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US nuclear reactors contain ‘fake’ parts, watchdog finds

An unspecified number of US nuclear power plants contain counterfeit parts that could potentially lead to “serious” safety risks, an investigation by the federal nuclear industry watchdog has found. The new report revealed that the Energy Department (DOE) had flagged over 100 “incidents” of fake parts in reactors last year.

The probe, conducted by the inspector general’s office of the Nuclear Regulatory Commission (NRC), was launched after unnamed whistleblowers alleged that “most, if not all” nuclear plants in the US used ‘counterfeit, fraudulent and suspect items’ (CFSI). These refer to parts that were “altered to imitate a legitimate product,” “misrepresented with intent to deceive,” or which “do not meet intended product specifications.”

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Investigators sampled four plants across the country and uncovered proof of CFSI use at a plant in the Midwest. The report also highlighted two separate component failures at plants in the Northeast, which were not among those surveyed. A “well-placed NRC principal” told the watchdog that plant operators had determined the two incidents stemmed from fake parts.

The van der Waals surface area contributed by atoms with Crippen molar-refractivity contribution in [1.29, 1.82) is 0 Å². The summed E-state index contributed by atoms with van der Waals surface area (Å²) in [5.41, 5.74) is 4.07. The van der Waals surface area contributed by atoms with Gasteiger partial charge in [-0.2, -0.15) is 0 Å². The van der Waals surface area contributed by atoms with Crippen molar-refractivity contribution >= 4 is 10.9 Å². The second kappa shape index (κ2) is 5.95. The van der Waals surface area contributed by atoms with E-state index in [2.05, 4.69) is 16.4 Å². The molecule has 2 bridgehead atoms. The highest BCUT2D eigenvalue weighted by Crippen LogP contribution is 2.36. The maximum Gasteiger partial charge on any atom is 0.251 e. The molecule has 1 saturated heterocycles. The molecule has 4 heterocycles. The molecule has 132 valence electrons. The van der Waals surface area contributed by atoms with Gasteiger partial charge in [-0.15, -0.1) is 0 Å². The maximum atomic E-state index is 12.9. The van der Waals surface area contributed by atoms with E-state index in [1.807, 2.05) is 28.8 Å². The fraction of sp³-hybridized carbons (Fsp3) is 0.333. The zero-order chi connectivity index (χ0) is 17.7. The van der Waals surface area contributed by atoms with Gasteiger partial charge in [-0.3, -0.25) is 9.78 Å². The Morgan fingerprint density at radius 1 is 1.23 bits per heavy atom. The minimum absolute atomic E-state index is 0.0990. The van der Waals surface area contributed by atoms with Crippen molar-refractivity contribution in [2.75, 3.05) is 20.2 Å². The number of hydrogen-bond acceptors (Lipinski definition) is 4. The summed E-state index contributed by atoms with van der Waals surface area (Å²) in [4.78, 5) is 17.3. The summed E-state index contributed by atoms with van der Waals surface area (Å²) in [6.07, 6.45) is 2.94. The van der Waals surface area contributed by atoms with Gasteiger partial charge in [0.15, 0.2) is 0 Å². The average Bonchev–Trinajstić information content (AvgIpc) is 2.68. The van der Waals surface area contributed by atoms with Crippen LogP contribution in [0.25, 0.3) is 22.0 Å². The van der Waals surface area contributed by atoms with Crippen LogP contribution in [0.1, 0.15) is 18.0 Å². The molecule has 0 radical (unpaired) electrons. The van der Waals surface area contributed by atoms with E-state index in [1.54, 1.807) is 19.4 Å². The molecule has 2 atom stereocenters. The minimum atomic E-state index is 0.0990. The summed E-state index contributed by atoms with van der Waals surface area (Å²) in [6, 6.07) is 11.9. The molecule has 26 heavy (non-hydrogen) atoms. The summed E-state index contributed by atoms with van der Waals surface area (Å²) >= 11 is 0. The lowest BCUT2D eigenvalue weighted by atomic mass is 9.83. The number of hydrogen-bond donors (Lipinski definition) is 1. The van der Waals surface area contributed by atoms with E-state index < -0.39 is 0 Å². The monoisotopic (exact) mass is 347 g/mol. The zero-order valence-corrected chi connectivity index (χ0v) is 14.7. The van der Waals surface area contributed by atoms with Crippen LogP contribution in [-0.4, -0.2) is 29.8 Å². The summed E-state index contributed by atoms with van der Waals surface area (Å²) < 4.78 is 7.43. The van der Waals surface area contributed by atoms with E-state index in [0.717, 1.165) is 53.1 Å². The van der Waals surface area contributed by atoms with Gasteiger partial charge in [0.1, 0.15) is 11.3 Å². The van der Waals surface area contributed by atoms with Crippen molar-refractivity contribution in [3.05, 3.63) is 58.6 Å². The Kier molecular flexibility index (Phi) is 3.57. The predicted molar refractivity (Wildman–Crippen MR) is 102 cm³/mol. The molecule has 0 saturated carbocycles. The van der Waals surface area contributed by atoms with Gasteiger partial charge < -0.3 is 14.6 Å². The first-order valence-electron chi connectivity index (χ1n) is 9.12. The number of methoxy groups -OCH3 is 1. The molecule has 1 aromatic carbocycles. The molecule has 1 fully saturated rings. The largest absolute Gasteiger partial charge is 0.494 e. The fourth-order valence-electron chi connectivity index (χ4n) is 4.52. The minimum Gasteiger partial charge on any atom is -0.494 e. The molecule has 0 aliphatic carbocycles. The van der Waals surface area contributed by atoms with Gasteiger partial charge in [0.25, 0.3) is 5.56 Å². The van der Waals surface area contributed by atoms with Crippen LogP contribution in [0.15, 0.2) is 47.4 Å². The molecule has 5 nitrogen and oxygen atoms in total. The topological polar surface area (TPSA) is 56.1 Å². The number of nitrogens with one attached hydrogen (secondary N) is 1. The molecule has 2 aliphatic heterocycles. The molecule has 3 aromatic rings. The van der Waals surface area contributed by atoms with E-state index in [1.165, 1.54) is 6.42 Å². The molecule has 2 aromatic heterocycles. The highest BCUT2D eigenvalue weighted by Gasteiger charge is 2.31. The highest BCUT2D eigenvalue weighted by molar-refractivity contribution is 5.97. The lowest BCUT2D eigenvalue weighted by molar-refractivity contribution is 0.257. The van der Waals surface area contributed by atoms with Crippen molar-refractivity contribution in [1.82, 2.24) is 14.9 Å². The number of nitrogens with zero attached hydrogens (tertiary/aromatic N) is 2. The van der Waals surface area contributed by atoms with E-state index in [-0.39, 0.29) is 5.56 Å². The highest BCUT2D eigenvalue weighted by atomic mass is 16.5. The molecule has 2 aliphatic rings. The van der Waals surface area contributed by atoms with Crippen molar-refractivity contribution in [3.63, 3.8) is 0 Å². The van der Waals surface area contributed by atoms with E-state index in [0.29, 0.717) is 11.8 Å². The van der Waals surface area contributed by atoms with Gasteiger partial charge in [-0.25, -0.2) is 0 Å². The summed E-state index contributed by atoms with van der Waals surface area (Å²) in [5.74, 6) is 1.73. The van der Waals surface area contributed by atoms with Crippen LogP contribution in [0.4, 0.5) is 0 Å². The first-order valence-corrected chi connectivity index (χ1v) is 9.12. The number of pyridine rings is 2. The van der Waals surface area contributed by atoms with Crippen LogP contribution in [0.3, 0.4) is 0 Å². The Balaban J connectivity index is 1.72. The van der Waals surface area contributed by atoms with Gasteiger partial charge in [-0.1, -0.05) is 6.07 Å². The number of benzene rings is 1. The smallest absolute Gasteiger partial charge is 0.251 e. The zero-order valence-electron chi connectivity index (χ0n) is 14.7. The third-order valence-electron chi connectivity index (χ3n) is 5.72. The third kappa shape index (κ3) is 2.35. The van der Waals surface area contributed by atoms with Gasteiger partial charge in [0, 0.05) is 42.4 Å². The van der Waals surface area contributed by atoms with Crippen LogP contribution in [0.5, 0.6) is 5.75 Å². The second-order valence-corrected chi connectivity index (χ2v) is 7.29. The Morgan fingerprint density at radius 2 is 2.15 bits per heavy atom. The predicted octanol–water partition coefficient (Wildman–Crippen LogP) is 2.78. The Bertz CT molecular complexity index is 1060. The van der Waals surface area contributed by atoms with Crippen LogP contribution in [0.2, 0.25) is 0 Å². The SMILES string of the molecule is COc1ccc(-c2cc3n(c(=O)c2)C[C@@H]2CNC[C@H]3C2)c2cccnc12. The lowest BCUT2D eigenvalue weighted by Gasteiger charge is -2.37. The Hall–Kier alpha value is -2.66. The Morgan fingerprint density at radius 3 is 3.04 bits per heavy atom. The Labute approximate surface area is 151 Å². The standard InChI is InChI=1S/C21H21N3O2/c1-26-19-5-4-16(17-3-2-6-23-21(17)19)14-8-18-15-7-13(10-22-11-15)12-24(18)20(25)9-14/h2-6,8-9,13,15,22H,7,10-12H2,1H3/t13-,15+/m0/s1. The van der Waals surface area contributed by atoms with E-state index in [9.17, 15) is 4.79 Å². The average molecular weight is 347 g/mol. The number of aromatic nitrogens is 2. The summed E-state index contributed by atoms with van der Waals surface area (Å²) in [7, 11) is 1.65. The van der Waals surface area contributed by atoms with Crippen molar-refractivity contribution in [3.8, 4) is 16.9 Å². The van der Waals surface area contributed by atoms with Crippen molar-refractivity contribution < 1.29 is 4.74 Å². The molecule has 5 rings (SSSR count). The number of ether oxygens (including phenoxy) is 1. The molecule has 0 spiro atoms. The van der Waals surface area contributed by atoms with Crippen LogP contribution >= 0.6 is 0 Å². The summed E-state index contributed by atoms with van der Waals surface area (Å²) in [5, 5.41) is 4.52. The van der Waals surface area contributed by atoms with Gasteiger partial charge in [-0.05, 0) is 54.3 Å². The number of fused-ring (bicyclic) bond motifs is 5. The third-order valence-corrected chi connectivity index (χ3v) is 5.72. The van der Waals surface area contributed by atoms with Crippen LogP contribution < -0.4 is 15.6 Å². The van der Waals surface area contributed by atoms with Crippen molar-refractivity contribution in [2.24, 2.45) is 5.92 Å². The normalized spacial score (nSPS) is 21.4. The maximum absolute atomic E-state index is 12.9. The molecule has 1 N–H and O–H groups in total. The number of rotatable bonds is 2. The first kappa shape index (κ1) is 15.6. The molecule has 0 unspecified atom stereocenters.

The first part failure involved an emergency service water pump shaft that “snapped” soon after being installed. At another Northeast plant, temperature monitoring instruments in “safety-related areas” had been “prematurely” failing “at a significantly increased rate.” It was later found that some instruments had been “repaired using defective parts” prior to the failure.

While it did not prove the NRC had lowered its oversight standards, the report warned that the agency’s lack of a reliable reporting system to track such failures suggested it might be underestimating just how prevalent CFSI use is.

It noted that the agency only requires plant operators to report CFSI if they were involved in “extraordinary circumstances,” such as the emergency shutdown of a reactor. Investigators also added that the NRC had not comprehensively examined all allegations of CFSI use.

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Noting that the NRC’s operations leadership had begun “thoroughly reviewing” the findings, agency spokesperson Scott Burnell told Reuters that “nothing in the report suggests an immediate safety concern.” However, the investigators had warned about “safety and security concerns that could have serious consequences.”

The report was published ahead of the DOE’s call on Friday for public input on a $6 billion program to preserve aging nuclear reactors, funded by the Biden administration’s trillion-dollar infrastructure law.

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